Driving Factors for Purity of Withdrawn Hydrogen: A Numerical Study of Underground Hydrogen Storage With Various Cushion Gases

The objective of this study is to improve the current understanding of the hydrodynamic processes arising when hydrogen is stored in subsurface porous media. This work compares the use of two cushion gases, namely carbon dioxide and methane, for hydrogen storage in a synthetic aquifer.

Abstract nano molecular structure. Water 3d spheres
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The use of hydrogen (H2) as an energy vector is expected to grow substantially in the future during the energy transition. This is because H2 has very high energy density by weight (approximately 33.6 kWh/kg) and can be produced via electrolysis reactions from renewable energies, ideally without producing any carbon emissions. However, several technical challenges remain unsolved in the value chain of H2 energy. In particular, H2 has very low mass density (approximately 0.08 kg/m3) and is very difficult to compress. Therefore, one of the central technical challenges is to provide sufficient, reliable, long-term storage capacity at scale for further development of the hydrogen economy.

As a concept inherited from natural-gas storage, underground hydrogen storage in geological formations is increasingly promoted as a possible solution to the problem of storage capacity. H2 is injected into the subsurface porous media for temporary storage and is withdrawn later when the demand increases. In this process, a certain amount of gas (usually about the same as the working gas) remains in the storage site to provide pressure support and prevent major water breakthrough during the withdrawal process. The preinjected gas is also known as the “cushion gas.” However, the cost of H2 generation, even with the most-developed and cost-effective method of steam reforming, is three times greater than that of natural gas. Therefore, it may be more economically preferable in practice to inject other cushion gases for H2 storage.

Two possible choices, namely methane (CH4) and carbon dioxide (CO2), are considered here. The former is currently used in the UK’s national grid, which would be tolerant to the impurity content of CH4 mixed in the back-produced hydrogen. The use of CO2 as cushion gas, on the other hand, may provide extra benefits of permanent carbon storage. However, the back-produced CO2 may have to be removed from the H2 and injected back into the subsurface.

The central objective of this numerical study is to compare the use of these two different choices of cushion gases for H2 storage in subsurface porous media. In particular, the authors focused on how the differences in the gas properties (density and viscosity) influence the flow behavior and thus the H2 recovery performance. Based on previous work, both viscous- and gravity-dominated scenarios were tested in a synthetic 2D aquifer model. The advantage of this method, which is based on the scaling theory, is to save computational efforts. The authors show how the choice of cushion gases drives the operational performance, including the H2 recovery factor and H2 purity, during the process of back production. The ultimate goal of this work is to achieve a detailed understanding of the interactions between hydrogen, cushion gases, native in-situ fluids, and the ambient rocks in the subsurface porous medium.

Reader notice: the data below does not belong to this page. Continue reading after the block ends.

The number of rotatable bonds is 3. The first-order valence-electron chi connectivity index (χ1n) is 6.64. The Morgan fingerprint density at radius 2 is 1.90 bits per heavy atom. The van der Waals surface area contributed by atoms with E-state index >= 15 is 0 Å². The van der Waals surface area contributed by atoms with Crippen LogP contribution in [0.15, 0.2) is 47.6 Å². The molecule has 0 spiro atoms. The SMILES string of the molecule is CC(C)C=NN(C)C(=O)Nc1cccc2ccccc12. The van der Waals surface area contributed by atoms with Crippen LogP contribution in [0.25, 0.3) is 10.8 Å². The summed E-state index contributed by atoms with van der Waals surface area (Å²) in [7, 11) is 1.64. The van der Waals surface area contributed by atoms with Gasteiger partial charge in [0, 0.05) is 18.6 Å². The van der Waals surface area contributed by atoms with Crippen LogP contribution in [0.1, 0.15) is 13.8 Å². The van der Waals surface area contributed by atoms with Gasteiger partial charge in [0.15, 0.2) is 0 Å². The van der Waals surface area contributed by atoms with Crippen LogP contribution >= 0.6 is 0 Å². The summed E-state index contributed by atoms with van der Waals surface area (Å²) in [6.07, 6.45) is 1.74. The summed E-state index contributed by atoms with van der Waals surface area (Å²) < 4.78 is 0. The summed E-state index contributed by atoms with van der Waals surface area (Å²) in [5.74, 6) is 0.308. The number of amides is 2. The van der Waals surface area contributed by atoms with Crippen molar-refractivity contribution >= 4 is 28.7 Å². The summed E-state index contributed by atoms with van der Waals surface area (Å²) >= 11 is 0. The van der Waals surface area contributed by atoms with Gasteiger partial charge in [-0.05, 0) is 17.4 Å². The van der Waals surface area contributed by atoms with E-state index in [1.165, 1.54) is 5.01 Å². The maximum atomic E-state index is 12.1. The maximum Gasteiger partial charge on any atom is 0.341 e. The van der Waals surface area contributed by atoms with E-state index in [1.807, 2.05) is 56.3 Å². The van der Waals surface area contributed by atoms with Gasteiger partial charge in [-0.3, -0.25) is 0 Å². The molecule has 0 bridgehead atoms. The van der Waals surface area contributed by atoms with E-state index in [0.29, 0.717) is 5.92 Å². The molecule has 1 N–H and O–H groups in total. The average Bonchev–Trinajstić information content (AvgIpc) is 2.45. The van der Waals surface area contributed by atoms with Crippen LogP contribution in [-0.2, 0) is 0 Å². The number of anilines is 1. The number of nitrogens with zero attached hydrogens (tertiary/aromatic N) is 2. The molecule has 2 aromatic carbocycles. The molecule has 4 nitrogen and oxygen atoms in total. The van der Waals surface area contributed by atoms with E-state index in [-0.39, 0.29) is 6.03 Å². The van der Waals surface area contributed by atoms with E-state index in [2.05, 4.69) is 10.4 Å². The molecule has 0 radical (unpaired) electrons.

In the context of H2 storage, this paper focuses on both the amount and the purity of the H2 that is back produced. A series of very-fine-scale numerical simulations was performed in 2D vertical systems using a fully compositional simulator. A simple three-stage operation strategy (cushion-gas injection, H2 injection, and H2 production) was designed to trigger the flow behavior of interest. Based on scaling theory, the authors analyzed the effects of various mechanisms on the H2 recovery performance, from viscous-dominated to gravity-dominated flow regimes.

Viscous instability and permeability heterogeneity may strongly degrade the purity of the back produced H2. No matter which gas (CO2 or CH4) is selected as the cushion gas, the less viscous H2 infiltrates the cushion gas, meaning that the displacement does not proceed in a piston-like fashion. In the viscous-dominated scenario, H2 may even bypass the cushion gas of CO2, which subsequently leads to early breakthrough of the cushion gas and thus a dramatic reduction in H2 purity during back production. However, this effect does not arise in the case with CH4 as cushion gas. On the other hand, in the gravity-dominated case, the less-dense H2 accumulates above the cushion gas and there is no flow infiltration or bypassing occurring in cases studied here. Therefore, the overall H2 recovery performance is much better in the gravity-dominated regime than in the viscous-dominated regime.

Finally, the authors demonstrate that it is important to include the solubility of CO2 when used as cushion gas in aquifer systems. This is because CO2 dissolution in water may significantly reduce its gas volume and lead to early water breakthrough during back production.

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